Joe-Ash graduates from the Orientation Center for The Blind (OCB) tomorrow and it brings up all kinds of emotions for me.
Today while I was manning the play structure before school, I saw a little boy I had never seen before. He was obviously a chronically ill child - smaller than his play mates, slower moving, transparent skin, wearing a hat. He was having so much fun climbing the ladder, going up a few more steps and then sliding down. He did it over and over. He had 2 little playmates who slowed down their pace and went up the ladder and down the slide with him (double slide).
He told me, with a great big smile (and obvious dental work), "I like the slide!" Over and over this group of 3 went up and slid down.
I asked, "Are you cousins?"
"No", said the little girl, "he's my brother."
My tears started trickling. I held myself together (somewhat) and wondered what was up with me, glad for my big ass sunglasses.
The morning bell rang and my little friend took one more slide.
I followed him to his teacher and asked about his diagnosis.
He reminded me of Joe-Ash from top to bottom. Thin skin, small stature, slower than others, careful.
I went to the bathroom, and saw how bad my red rimmed eyes looked. I put back on the glasses, went to my room, watered my plants, pulled myself together and went on with the rest of my day.
Throughout the day, I thought about it off and on - what is my problem?
Joe-Ash graduates tomorrow. He will be leaving the comfort of a place where he really came into himself. He was the Student Body President. He smoothed over all the problems that came up while he was there. He made great friends.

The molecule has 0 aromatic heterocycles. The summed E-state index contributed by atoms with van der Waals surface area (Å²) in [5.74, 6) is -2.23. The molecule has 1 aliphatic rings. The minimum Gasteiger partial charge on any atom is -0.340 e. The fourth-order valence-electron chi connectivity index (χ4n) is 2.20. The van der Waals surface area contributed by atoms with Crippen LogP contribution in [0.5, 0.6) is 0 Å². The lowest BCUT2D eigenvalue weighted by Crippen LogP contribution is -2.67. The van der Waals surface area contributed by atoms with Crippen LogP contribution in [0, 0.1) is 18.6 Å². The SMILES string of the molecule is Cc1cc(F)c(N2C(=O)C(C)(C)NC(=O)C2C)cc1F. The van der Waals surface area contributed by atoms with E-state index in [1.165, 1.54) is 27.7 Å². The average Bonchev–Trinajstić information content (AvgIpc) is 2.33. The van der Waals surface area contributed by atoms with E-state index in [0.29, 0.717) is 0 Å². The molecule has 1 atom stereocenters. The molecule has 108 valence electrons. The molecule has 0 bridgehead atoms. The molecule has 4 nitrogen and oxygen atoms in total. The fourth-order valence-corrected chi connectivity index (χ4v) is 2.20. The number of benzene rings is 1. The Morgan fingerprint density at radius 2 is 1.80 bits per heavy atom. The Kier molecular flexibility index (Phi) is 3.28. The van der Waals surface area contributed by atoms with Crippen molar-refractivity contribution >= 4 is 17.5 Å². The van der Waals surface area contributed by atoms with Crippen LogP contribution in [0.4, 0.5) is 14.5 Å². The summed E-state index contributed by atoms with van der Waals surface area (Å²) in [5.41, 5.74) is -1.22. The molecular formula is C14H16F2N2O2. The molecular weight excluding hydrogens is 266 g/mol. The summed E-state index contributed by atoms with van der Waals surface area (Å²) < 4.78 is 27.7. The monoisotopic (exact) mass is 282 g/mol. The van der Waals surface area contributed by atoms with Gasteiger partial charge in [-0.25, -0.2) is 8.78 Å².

Joe-Ash has always been sick, has always felt like crap and has always been a bit different than everyone else. Sometimes the friends were a bit thin, distant, but his brothers always had his back.
When he lost his sight, we were all in shock.
Then we took him off to the OCB. All of us. His brothers arranged to get their days off from work, as did his dad and I. We sat in the admission office - the large group of 5 adults. They had to go get more chairs from the conference room to accomodate us. A couple of us were sort of sticking out of the office door - couldn't quite all fit in. We wanted to know where he was going, what he was going to do, who would be his teachers.
Now, nine months later, we are again taking the day off from work - this time to take part in his graduation. Hold See and I are going in the morning, DanDu is going in the afternoon and bringing Air Horn Guy, and the hubby is working in the morning and meeting us there.
We are going to watch him glide down this particular slide for the last time.
There will be new play structures to come.